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Today my son focussed all his visible energy on a task I’ve never attempted. He sat at the dining room table with a turntable his sister found on the curb, the laptop he and his dad pitched in to buy last Christmas, complete with music and film editing software, the sample pad he bought earlier this year to make a new for him kind of music, and a device I brought home from Akira’s today on my son’s request, which could connect the turntable to the computer for recording purposes. He worked on a piece of music from the time I arrived this afternoon until he left for his coaching job, and from the time he got back from that until I went to bed near midnight. My guess is he is down there working on it now.

My daughter returned earlier than I’d expected to boarding school, heading back with her dad last night rather than with me this morning. This year she’s in a debate class, hopes to build sets and create costumes for the school theater productions, take two math classes, maybe do roller derby and rock climbing, and change a bunch of things about the school she believes need changing, as well as earn money towards a spring trip to Europe with a group from school.

My son is living in East Harlem, playing club Ultimate frisbee, and dating a woman a couple of years older, working at a computer consulting company writing software and consulting, traveling to Atlanta one week out of every three, and earning enough money to live comfortably, pay off his student loans, and save towards retirement in his early twenties.

I have done none of these things! My children have surpassed me, each in many ways, each in ways unlike the others, as well as in some ways they have in common.

I long ago learned that my children were their own people, that they have gifts I don’t, that much of who they are and what they do is theirs, not mine, came from them, not me.

Still, there is something about this time in life, as I move beyond fifty towards sixty, and my children move out of their teen years into their young adulthood, that the surpassing stands out as a pattern that will only grow and continue over time. My daughter will continue to be more fashionable, more cool, more athletic, more self-organized than I will likely ever be. My middle son will continue to be more devoted to creative pursuits, to music, to writing , to performing, to radical politics, to solving the New York Times crossword puzzle, to absorbing and retaining information than I will ever be. My older son will continue to be more athletic, to understand the mathematical world, and computers, and hard problems i might never even be able to talk with him about in ways I can understand. He has already lived in New York longer than I did, even though when I was his age I had wished to make a life there.  He’s hiked more, traveled more on his own, than I have in my lifetime, and I’m well over twice his age.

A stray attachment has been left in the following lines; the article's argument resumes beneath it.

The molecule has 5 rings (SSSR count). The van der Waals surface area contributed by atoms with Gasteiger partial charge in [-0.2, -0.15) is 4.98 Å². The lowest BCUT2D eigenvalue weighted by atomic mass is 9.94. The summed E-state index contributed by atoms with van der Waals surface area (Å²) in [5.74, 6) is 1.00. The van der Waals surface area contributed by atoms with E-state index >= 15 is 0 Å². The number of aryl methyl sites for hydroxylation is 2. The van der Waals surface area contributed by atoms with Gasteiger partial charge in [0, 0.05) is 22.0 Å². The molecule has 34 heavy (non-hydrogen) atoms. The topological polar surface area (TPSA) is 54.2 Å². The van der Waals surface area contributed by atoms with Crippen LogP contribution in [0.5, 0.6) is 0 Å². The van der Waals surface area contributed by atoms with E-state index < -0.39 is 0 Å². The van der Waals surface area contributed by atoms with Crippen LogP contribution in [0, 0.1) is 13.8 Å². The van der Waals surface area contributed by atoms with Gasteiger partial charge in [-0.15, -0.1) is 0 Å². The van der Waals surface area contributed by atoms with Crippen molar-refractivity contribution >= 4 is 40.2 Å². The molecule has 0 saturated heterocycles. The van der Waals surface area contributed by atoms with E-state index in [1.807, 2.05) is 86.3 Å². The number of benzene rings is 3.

There is a humility in this. As I accept that my career is likely going to become a smaller and smaller part of my life as I move through my fifties and into my sixties, I can see my children will be building their professional and lives as I let mine go. As I give up on a phd or a major career change, I may watch my older son approach a doctorate and my children make their way into careers that satisfy  and challenge them and bring meaning to their lives. I’ll watch my daughter bring her sense of style and design to larger stages, to more expansive personal and maybe public spaces. I’ll watch my middle child do things on stage i couldn’t have dreamed, more less pulled off.

This gives me hope. If my three children can surpass me in so many ways, what about all the children I’ve cared for and taught in my lifetime? What about all the children I’ve watched grow up and take on the world as adults? How many of them are surpassing me in how many ways? The world is lucky to have these young people and their energy to carry on. We middle and old agers are lucky to be able to begin to let go, to let those who follow consider and tackle and in many cases solve the problems of the world, to admire the ingenuity and creativity of the work the younger generation does and the art they make, the magic and beauty they bring to the world.

Tonight I’m up too late, having puttered on my computer, cleaned the kitchen, talked with my mother, and made my first fierce fall batch of stew. “My children have surpassed me” echoed in my head as I went about my evening, watching my son in his world of music and electonics, missing my daughter who I didn’t see this week for the first time in many, since she was at her dad’s for the weekend and didn’t get a ride back from me, and thinking about my older son, who I called earlier today but who I couldn’t leave a message because his voicemail box is full, cell phone message boxes not his technology. In honor of the artful lives my children are leading as they surpass me, I wanted to do my bit to hold up the model of a creative mom, so I finished the stew, cleaned the kitchen, and just after midnight, took my last half hour of wakefulness to write. We middle agers have life left to live and things to say. In my case a good deal of it still revolves around thinking about and admiring our children.